Mass spectrometry was used to study ion-induced water clusters [H+(H2O)c], where c = the cluster size, i.e., the number of monomers per cluster. It is shown that the numbers of hydrogen bonds in populations of these clusters in water vapor vary as the square of partial pressure and inversely with temperature, with functional dependencies that are almost identical to those observed for the infrared continuum absorption and for anomalous absorption in other wavelength regions. Experimental mass spectra taken at constant temperature vs partial pressure and data obtained at constant water vapor partial pressure vs temperature are presented and discussed. These results are combined with the evidence of cloud physicists including C. T. R. Wilson to show rather conclusively that naturally occurring ionic processes in water vapor generate large populations of hydrogen-bonded neutral water clusters that are responsible for the infrared continuum absorption. These processes can be enhanced by various kinds of ionizing energy, thus increasing anomalous absorption in water vapor or in moist air. If electrical properties of the atmosphere influence the infrared continuum absorption, which is an important mechanism in determining climate at the earth's surface, it will be necessary to reexamine extensively existing models of atmospheric radiative transfer.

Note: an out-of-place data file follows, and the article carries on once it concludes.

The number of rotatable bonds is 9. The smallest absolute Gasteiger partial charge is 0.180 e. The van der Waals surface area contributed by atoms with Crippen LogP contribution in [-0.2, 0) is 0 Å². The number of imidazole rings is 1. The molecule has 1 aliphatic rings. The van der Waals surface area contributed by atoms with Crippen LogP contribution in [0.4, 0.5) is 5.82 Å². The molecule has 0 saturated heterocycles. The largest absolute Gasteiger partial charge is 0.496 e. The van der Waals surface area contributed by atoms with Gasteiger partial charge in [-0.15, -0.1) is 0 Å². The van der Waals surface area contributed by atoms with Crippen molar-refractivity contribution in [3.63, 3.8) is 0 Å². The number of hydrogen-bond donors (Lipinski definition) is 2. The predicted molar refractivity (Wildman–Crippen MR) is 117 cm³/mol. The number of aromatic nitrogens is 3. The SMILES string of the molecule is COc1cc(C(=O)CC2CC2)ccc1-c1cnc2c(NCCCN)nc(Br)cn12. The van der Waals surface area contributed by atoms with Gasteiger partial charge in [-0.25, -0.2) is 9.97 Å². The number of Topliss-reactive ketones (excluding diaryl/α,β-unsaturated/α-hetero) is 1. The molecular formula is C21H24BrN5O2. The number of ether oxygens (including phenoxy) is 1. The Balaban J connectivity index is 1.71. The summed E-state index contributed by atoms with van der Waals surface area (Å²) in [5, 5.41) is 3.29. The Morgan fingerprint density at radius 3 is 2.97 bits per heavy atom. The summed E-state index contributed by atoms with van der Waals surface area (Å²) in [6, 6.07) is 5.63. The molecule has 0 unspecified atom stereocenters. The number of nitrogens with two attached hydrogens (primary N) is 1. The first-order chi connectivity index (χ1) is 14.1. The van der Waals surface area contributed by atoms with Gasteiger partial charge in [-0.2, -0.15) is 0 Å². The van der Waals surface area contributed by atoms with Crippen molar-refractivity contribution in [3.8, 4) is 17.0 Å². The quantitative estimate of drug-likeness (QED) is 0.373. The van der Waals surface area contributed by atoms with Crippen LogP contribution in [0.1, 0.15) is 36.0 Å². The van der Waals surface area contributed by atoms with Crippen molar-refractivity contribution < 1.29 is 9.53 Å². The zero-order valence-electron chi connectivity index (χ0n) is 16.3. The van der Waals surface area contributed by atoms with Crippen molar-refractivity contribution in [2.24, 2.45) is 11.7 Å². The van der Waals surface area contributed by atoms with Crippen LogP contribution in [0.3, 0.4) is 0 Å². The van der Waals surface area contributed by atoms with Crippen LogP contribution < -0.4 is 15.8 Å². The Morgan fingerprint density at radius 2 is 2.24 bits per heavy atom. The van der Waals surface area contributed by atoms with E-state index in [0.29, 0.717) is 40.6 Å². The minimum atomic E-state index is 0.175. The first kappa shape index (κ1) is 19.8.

© 1980 Optical Society of America
Original Manuscript: December 11, 1979
Published: June 1, 1980
Hugh R. Carlon and Charles S. Harden, "Mass spectrometry of ion-induced water clusters: an explanation of the infrared continuum absorption," Appl. Opt. 19, 1776-1786 (1980)